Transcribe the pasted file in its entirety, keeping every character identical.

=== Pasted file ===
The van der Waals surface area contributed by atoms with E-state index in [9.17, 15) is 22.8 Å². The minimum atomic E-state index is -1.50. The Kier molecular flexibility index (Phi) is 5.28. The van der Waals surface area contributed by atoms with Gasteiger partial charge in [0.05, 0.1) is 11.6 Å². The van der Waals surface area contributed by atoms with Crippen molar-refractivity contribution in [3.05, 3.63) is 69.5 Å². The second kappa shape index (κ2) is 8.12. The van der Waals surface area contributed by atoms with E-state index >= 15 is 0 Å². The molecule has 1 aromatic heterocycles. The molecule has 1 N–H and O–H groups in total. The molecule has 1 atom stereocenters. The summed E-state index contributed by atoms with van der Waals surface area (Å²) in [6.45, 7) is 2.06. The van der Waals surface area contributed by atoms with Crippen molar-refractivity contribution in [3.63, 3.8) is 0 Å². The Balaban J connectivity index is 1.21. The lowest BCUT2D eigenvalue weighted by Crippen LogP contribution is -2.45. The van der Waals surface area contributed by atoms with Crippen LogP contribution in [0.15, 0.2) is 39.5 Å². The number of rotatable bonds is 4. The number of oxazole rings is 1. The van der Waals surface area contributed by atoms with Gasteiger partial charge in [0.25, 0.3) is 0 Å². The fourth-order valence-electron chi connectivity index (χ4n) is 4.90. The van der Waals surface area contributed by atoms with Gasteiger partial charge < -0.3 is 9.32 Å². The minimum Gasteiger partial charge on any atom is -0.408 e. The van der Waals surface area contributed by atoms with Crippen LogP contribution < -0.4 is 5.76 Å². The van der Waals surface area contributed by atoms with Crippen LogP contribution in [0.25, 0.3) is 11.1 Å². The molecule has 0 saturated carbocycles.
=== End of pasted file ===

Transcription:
The van der Waals surface area contributed by atoms with E-state index in [9.17, 15) is 22.8 Å². The minimum atomic E-state index is -1.50. The Kier molecular flexibility index (Phi) is 5.28. The van der Waals surface area contributed by atoms with Gasteiger partial charge in [0.05, 0.1) is 11.6 Å². The van der Waals surface area contributed by atoms with Crippen molar-refractivity contribution in [3.05, 3.63) is 69.5 Å². The second kappa shape index (κ2) is 8.12. The van der Waals surface area contributed by atoms with E-state index >= 15 is 0 Å². The molecule has 1 aromatic heterocycles. The molecule has 1 N–H and O–H groups in total. The molecule has 1 atom stereocenters. The summed E-state index contributed by atoms with van der Waals surface area (Å²) in [6.45, 7) is 2.06. The van der Waals surface area contributed by atoms with Crippen molar-refractivity contribution in [3.63, 3.8) is 0 Å². The Balaban J connectivity index is 1.21. The lowest BCUT2D eigenvalue weighted by Crippen LogP contribution is -2.45. The van der Waals surface area contributed by atoms with Crippen LogP contribution in [0.15, 0.2) is 39.5 Å². The number of rotatable bonds is 4. The number of oxazole rings is 1. The van der Waals surface area contributed by atoms with Gasteiger partial charge in [0.25, 0.3) is 0 Å². The fourth-order valence-electron chi connectivity index (χ4n) is 4.90. The van der Waals surface area contributed by atoms with Gasteiger partial charge < -0.3 is 9.32 Å². The minimum Gasteiger partial charge on any atom is -0.408 e. The van der Waals surface area contributed by atoms with Crippen LogP contribution < -0.4 is 5.76 Å². The van der Waals surface area contributed by atoms with Crippen LogP contribution in [0.25, 0.3) is 11.1 Å². The molecule has 0 saturated carbocycles.